While the above list is consistent with prior Commission guidance, it is now formally a rule. It is important to recognize that many or all of the pieces of information in the above list may be contained in one document.
“Substantial Showing” for Write-In Candidates
Political programming obligations for certain Commission licensees and regulatees are set forth in Sections 312(a)(7) and 315 of the Communications Act. Section 312(a)(7) requires broadcast licensees to give legally qualified candidates for federal office “reasonable access” to their facilities, or to permit them to purchase “reasonable amounts of time.” Under Section 315(a), if a broadcast licensee permits one legally qualified candidate for a public office to use its station, it must afford all other candidates for that office an “equal opportunity” to use the station. Section 315(b) provides that, during certain periods before an election, legally qualified candidates are entitled to “the lowest unit charge of the station for the same class and amount of time for the same period.”
The Communications Act does not define the term “legally qualified candidate,” however the Commission has adopted a definition and codified it in Section 73.1940 of its rules. Generally, in order to be considered a “legally qualified candidate,” an individual must publicly announce his or her intention to run for office, must be qualified to hold the office for which he or she is a candidate, and must have qualified for a place on the ballot or have publicly committed himself or herself to seeking election by the write-in method. If seeking election by the write-in method, the individual, in addition to being eligible under applicable law to be a write-in candidate, must make a “substantial showing” that he or she is a bona fide candidate for the office being sought. That rule provides that the term “substantial showing” of a bona fide candidacy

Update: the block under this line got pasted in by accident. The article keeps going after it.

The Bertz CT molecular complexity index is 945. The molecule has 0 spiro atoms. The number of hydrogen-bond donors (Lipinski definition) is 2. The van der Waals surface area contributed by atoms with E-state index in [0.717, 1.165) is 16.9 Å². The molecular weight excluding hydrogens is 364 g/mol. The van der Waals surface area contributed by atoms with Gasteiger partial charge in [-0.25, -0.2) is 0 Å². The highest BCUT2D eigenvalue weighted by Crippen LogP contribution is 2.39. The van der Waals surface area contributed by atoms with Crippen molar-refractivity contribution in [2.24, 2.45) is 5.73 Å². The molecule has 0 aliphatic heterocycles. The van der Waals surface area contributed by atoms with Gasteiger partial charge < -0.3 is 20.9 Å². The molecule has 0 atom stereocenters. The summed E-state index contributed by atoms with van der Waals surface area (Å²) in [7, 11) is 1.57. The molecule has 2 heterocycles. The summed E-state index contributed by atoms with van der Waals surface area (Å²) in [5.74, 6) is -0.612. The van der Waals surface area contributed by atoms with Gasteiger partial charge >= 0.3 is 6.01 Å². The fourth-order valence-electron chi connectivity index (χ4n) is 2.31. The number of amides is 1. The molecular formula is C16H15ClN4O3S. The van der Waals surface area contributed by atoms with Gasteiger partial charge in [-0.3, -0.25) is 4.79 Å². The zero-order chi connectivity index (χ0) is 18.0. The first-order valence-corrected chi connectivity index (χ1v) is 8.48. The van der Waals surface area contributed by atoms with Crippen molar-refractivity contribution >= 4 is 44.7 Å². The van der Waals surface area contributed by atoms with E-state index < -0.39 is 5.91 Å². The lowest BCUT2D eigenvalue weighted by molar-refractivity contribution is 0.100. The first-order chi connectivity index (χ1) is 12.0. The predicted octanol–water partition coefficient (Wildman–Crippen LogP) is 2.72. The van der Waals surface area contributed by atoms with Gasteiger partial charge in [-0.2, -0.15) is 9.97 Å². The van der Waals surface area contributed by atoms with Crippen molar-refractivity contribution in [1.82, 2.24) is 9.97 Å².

“ . . . means evidence that the person claiming to be a candidate has engaged to a substantial degree in activities commonly associated with political campaigning. Such activities normally would include making campaign speeches, distributing campaign literature, issuing press releases, maintaining a campaign committee, and establishing campaign headquarters (even though the headquarters in some instances might be the residence of the candidate or his or her campaign manager). Not all of the listed activities are necessarily required in each case to demonstrate a substantial showing, and there may be activities not listed herein which would contribute to such a showing.”
In an attempt to bring the rule up to date, the Order revises the rule to include social media and campaign website activities as further indicia that an individual is a bona fide candidate entitled to take advantage of the provisions of Section 312 and 315. The new rule provides that social media and campaign website activity alone would not solely determine that a candidate is bona fide, but they may be combined with other criteria in the rule to make that determination.
In the last year, the FCC has been very aggressive in enforcing the rule requiring stations to quickly upload political ad buy documentation to the station’s online public file. We have no reason to believe that this enforcement campaign is slowing down, so licensees would be wise to be mindful of the new rules in this Order. The text of the new rules including social media as a criterion for evaluating whether someone is a bona fide candidate, and listing the documents necessary to upload to a station’s public file will become effective 30 days after publication in the Federal Register. The text specifically including issues ads will require approval of the Office of Management and Budget, which should take longer. But the new list of documents to be uploaded to a station’s public file and the inclusion of issue ads are consistent with prior Commission advice, and so stations should be complying with those requirements already.
Please contact us if you have any questions, or would like our assistance.
Courtesy Fletcher, Heald & Hildreth, PLC